New housekeeping practices help staff cut dirt, waste, infection
by Julie E. Williamson
 

 

MopKing from AmKing
Technologies

Housekeeping personnel may not top the charts in terms of prestige and pay, but their role in infection control and patient safety should certainly command a hearty dose of respect.

Not only must staff work round the clock to clean the facility and maintain an environment that meets the stringent demands of regulatory agencies, healthcare personnel, patients and visitors, they also bear the burden of knowing that the health of others relies heavily on the effectiveness of their practices.

"Environmental services truly sets the standard for environmental excellence," said Patti Costello, executive director for the American Society for Healthcare Environmental Services, Chicago. "The environment is everything people see when they walk through a door and everything the patient sees during their stay — from the floors to the walls to the tables and everything in between. The manner in which environmental services [staff] maintain that healthcare environment is absolutely critical to patient care."

When looking at statistics on hospital infections, it becomes clear just how important effective housekeeping practices and dedicated, well-trained staff are to healthcare organizations. According to the Centers for Disease Control and Prevention, nearly two million patients each year acquire an infection during their hospital stay, which accounts for more than 5% of all hospital patients and costs roughly $5 billion to treat.

The CDC estimates that one-third to one-half of such nosocomial infections is preventable – primarily by following proper hand disinfection and cleaning protocols. And while the agency is careful to point out that the environment is rarely implicated in disease transmission, except in immunocompromised patients, "inadvertent exposures to environmental opportunistic pathogens or airborne pathogens may result in infections with significant morbidity and/or mortality."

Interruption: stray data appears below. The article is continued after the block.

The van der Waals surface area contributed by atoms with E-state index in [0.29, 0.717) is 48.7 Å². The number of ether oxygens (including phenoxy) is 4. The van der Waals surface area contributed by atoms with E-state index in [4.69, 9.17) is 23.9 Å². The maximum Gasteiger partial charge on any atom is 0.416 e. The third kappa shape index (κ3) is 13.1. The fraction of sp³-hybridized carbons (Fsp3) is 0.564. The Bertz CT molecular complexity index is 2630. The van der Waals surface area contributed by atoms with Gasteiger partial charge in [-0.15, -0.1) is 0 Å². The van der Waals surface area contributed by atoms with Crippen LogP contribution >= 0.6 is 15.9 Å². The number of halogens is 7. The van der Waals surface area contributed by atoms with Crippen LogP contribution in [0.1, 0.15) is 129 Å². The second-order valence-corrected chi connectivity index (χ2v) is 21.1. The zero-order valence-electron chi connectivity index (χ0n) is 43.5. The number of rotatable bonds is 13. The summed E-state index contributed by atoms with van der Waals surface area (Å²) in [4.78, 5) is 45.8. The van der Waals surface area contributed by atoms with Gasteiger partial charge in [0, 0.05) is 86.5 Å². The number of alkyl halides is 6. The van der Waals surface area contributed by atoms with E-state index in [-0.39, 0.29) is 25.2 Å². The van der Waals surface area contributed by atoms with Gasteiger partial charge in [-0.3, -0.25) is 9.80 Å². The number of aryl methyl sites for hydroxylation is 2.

Vendors are acknowledging the need for more effective, user-friendly products geared toward the environmental services discipline. A growing number of manufacturers are offering a range of innovative products and services that promise to not only increase the effectiveness of facility cleaning and disinfection, but also maximize efficiencies and simplify the most routine – and often taxing – tasks.

AmKing Technologies’
MopKing Jr.

Mops get a makeover
Among the most promising products to infiltrate the healthcare environmental services sector are those that incorporate microfiber technology.

Microfibers, which are densely constructed, split polyester and nylon fibers that are approximately 1/16 the thickness of human hair, can hold six times their weight in water. The positively charged microfibers also attract dust and can penetrate the microscopic surface pores of most flooring materials. Not surprisingly, more and more healthcare facilities are saying goodbye to their conventional loop mops for routine cleaning and replacing them with microfiber mopping systems.

"There are many benefits of using microfiber mop heads," said William Hielscher, marketing director, Tuway American Group, Rockford, OH. "They can be used for dusting, wet mopping and floor finish application. They clean exceptionally well, require much less solution and eliminate the need for wheeling a dirty bucket and wringer around." Microfiber mopheads, which are flat, also prevent dirt backsplashing on baseboards – a common complaint associated with cotton loop mops.

Perhaps the greatest selling point, however, is the fact that microfiber mop heads can be easily removed and laundered hundreds of times, which means each patient room can be cleaned with its own mop head and clean solution. Doing so helps prevent room-to-room contamination — a legitimate concern with traditional wet mopping where a dirty cotton loop mop head is dipped numerous times into a bucket of water and cleaning solution. With conventional mopping, facilities are required to change cleaning solution after every third room to reduce the risk for cross-contamination.

"Obviously, if you are using a new mop head for each room, room-to-room contamination isn’t going to be a problem," said Hielscher.

The U.S. Environmental Protection Agency cites other benefits as well, including less physical strain and a drastic reduction in chemical and water use. In its publication "Using Microfiber Mops in Hospitals," the agency refers to a case study from Sacramento’s University of California Davis Medical Center, which noted that a full bucket of cleaning solution can weigh 30 pounds or more and must be lifted an average of seven times a day. UCDMC first began pilot testing microfiber mops in 1999 and completely replaced their cotton loop counterparts within one year for all patient care areas.

Although the initial cost to implement the program was significant (microfiber mops can cost more than three times as much as conventional cotton loop models), the microfiber mop heads’ launderability, durability and overall effectiveness led to substantial savings. UCDMC reported 60% lifetime cost savings for mops, a 95% reduction in chemical costs associated with mopping tasks and 20% labor savings per day.